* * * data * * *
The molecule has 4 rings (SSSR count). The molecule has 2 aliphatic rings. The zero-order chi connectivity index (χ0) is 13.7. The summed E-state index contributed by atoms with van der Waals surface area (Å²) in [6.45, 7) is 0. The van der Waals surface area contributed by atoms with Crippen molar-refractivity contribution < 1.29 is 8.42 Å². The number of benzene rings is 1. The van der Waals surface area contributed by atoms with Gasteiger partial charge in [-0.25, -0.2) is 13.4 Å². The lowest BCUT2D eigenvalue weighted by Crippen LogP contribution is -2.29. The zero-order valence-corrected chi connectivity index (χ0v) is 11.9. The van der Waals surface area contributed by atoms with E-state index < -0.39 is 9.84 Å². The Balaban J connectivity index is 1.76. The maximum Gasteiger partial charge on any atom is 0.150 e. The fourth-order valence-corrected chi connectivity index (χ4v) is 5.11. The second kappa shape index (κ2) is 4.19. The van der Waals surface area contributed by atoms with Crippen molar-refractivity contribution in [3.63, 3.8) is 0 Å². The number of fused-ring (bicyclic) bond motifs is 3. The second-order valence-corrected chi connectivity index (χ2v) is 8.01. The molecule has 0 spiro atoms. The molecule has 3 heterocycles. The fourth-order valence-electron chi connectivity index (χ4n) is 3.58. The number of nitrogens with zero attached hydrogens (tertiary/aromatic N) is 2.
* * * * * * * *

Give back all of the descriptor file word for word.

The molecule has 4 rings (SSSR count). The molecule has 2 aliphatic rings. The zero-order chi connectivity index (χ0) is 13.7. The summed E-state index contributed by atoms with van der Waals surface area (Å²) in [6.45, 7) is 0. The van der Waals surface area contributed by atoms with Crippen molar-refractivity contribution < 1.29 is 8.42 Å². The number of benzene rings is 1. The van der Waals surface area contributed by atoms with Gasteiger partial charge in [-0.25, -0.2) is 13.4 Å². The lowest BCUT2D eigenvalue weighted by Crippen LogP contribution is -2.29. The zero-order valence-corrected chi connectivity index (χ0v) is 11.9. The van der Waals surface area contributed by atoms with E-state index < -0.39 is 9.84 Å². The Balaban J connectivity index is 1.76. The maximum Gasteiger partial charge on any atom is 0.150 e. The fourth-order valence-corrected chi connectivity index (χ4v) is 5.11. The second kappa shape index (κ2) is 4.19. The van der Waals surface area contributed by atoms with Crippen molar-refractivity contribution in [3.63, 3.8) is 0 Å². The number of fused-ring (bicyclic) bond motifs is 3. The second-order valence-corrected chi connectivity index (χ2v) is 8.01. The molecule has 0 spiro atoms. The molecule has 3 heterocycles. The fourth-order valence-electron chi connectivity index (χ4n) is 3.58. The number of nitrogens with zero attached hydrogens (tertiary/aromatic N) is 2.